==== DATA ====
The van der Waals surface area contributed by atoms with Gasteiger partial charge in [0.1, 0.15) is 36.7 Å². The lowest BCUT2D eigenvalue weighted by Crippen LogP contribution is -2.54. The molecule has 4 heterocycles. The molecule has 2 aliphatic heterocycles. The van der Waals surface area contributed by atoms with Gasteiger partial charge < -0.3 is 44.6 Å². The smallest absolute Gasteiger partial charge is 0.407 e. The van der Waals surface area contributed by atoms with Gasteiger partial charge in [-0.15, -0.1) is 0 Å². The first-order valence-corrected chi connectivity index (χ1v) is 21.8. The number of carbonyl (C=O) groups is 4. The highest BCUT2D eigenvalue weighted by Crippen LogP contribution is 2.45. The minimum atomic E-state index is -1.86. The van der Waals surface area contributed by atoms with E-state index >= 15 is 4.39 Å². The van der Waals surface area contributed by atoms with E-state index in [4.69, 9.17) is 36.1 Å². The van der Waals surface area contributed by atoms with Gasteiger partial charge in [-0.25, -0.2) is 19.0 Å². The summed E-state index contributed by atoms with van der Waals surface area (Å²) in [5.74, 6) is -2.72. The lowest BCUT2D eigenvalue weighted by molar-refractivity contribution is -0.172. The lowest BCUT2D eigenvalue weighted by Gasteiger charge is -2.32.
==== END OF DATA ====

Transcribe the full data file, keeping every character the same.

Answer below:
The van der Waals surface area contributed by atoms with Gasteiger partial charge in [0.1, 0.15) is 36.7 Å². The lowest BCUT2D eigenvalue weighted by Crippen LogP contribution is -2.54. The molecule has 4 heterocycles. The molecule has 2 aliphatic heterocycles. The van der Waals surface area contributed by atoms with Gasteiger partial charge < -0.3 is 44.6 Å². The smallest absolute Gasteiger partial charge is 0.407 e. The van der Waals surface area contributed by atoms with Gasteiger partial charge in [-0.15, -0.1) is 0 Å². The first-order valence-corrected chi connectivity index (χ1v) is 21.8. The number of carbonyl (C=O) groups is 4. The highest BCUT2D eigenvalue weighted by Crippen LogP contribution is 2.45. The minimum atomic E-state index is -1.86. The van der Waals surface area contributed by atoms with E-state index >= 15 is 4.39 Å². The van der Waals surface area contributed by atoms with E-state index in [4.69, 9.17) is 36.1 Å². The van der Waals surface area contributed by atoms with Gasteiger partial charge in [-0.25, -0.2) is 19.0 Å². The summed E-state index contributed by atoms with van der Waals surface area (Å²) in [5.74, 6) is -2.72. The lowest BCUT2D eigenvalue weighted by molar-refractivity contribution is -0.172. The lowest BCUT2D eigenvalue weighted by Gasteiger charge is -2.32.